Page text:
Always treat the gun as loaded and ready to fire, even if slide is open.
    Always remove clip and eject cartridge from chamber prior to passing gun to others.

    Reply
  • Greg Martinez says:

    Get instruction from an NRA Certified Instructor that you feel comfortable with. We are trained to show you how to be successful from the first time on the range. Not everyone is comfortable with every instructor, so make sure you have a re pore with the instructor of your choice.

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  • Any time there is a failure to reject, unload and inspect the barrel. A recent misfire lodged a round about half an inch inside the barrel. It would properly chamber the next round. If it would have been an inch farther, I would have never of noticed and fired the next round with potentially disastrous results.

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  • Sandra Milholland says:

    1) Invest in an in-depth educational course from a licensed, reputable firearms instructor. 2) Read every word of your state’s gun law book — underline it, dog-ear it and re-read as needed. Gun laws change all the time; stay current. Invest in a LawShield attorney. Practice, practice, practice.

    Reply
    • Great advice, Sandra! Know your state’s laws and practice.

      I liked these 2 books: The Laws of Self Defense (Branca), and Self Defense Laws in 50 states (Vilos). Reading these sent me to Pennsylvania’s section on SD law. It takes work, and there’s a lot of ambiguity. That’s one reason I joined US Law Shield.

      Reply
  • Best thing I learned right off the bat was that a regular belt won’t cut it! You’re going to need a reinforced gun belt to carry the extra weight. There are plenty of good ones for any style, but I can personally recommend the ones from Kore. Good for dressier clothes, and the infinitely adjustable buckle is incredible! I’ll never wear an ordinary buckle again.

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  • Texas Rancher says:

    First, review the literature. Select a few brands in your price range to check out. Review caliber information; if you aren’t sure, ask the sales person. Don’t rule out any firearm until you’ve checked it out. Consider only those features important to YOU. Consider availability of ammo for your choice. Non-popular calibers are harder to find. Of special note: .22 caliber is for “plinking” and target shooting, not for self defense. When you need it, you don’t want to have to reload five times to stop someone!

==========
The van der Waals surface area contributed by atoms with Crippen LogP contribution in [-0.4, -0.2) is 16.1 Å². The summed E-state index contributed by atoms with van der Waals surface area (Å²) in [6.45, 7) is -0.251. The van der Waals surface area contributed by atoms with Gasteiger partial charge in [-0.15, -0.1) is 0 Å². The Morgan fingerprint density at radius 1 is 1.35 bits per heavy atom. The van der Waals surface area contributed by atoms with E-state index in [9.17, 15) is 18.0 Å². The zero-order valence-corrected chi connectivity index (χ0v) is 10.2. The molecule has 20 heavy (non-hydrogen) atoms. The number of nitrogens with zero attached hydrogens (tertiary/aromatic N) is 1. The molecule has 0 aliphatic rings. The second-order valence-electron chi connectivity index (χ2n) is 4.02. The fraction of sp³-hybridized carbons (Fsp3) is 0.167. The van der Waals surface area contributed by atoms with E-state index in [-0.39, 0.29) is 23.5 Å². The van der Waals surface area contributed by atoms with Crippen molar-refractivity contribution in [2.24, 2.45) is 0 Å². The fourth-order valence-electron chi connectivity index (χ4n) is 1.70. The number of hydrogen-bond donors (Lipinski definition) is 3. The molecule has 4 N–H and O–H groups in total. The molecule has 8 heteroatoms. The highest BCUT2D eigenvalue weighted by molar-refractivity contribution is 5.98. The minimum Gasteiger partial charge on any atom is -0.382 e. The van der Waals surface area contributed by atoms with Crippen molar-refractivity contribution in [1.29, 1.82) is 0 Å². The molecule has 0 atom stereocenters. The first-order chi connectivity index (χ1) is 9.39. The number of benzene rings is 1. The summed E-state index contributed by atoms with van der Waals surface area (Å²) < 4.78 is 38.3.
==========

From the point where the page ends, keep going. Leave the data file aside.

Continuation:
Second, ignore all “advice” from friends. It’s shocking how many buy a firearm just because they saw it in a movie or another friend of theirs owns one. I remember the sudden appearance of all the “Dirty Harry”, long barrel .44 magnums that came around.

    Third, time to actually shop. Pick up each weapon. Hold it in your hand, hold it as though ready to fire. How does it feel? Is it heavy on the front end? Heavy in the back or “balanced” feeling? Keep in mind, when it’s loaded, that balance can shift. When you pull it up, how does it move to your “aim” place – that spot where you are looking down the sights without hunting for them. I’m not sure if that’s from practice or just a weapon that fits your hand and build better, but something I always check for. Some places have a shooting range for trying out a weapon; that’s a real plus if you are new to shooting! Some offer a return policy.

    Fourth, DO NOT go into debt to purchase your weapon. Don’t get a loan, skip a payment or empty your savings. Putting it on a credit card is fine if you can pay it off in two months or less. Remember, you will be buying the weapon, ammo, cleaning equipment and supplies, holster, and probably a gun safe of some type. You will also need eye and hearing protection. Anything from ear plugs up to electronic shooting ear muffs.

    Fifth, Get PROFESSIONAL instruction! A professional can look at your stance, your hand hold, how you aim, breath and pull the trigger – they will spot your problems and correct them BEFORE they become habit (and hard to break).

    Sixth, DO NOT BE AFRAID OF YOUR WEAPON! Remember, you are standing on the safe end (hopefully). The sales person will advise you if they think the recoil might be a problem for you. I’ve seen tiny women shoot .44 magnum pistols without problem. I’ve seen big men shoot the same pistol and the recoil was too much. Of course, it’s not a weapon I would recommend to anyone as a “first weapon”, though – they are heavy.

    Seventh, STUDY the laws of your state and area (if the area laws are more strict). In most places, you cannot shoot closer than 300 feet from any home. This rules out areas of 5, 6 or 7 acre tracts.

    Eighth, YOU are responsible for your bullets after they leave the weapon. While your effective range might be 25 to 50 yards or more, the range the bullet can travel is up to a mile (or more for rifles). Be SURE of where your bullets will go AFTER they go through the target (or if you miss) BEFORE you fire the first one!

    Ninth, everything I forgot to mention!

    Tenth, PRACTICE, PRACTICE, PRACTICE and then practice some more!

    Reply
  • Don’t spend your money on some super fancy gun or accessories. Instead, get yourself a decent gun that fits your hand and spend your money on instruction. If you aren’t training with your firearm, you have no business carrying it. Train like your life depends on it, because it does.

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  • my Uncle Joe taught me to always check a firearm and empty the breech
    before showing it to a friend. He also taught me that if the friend did
    not perform the same check when I handed the firearm to him,
    to consider not handing him another firearm.

    Reply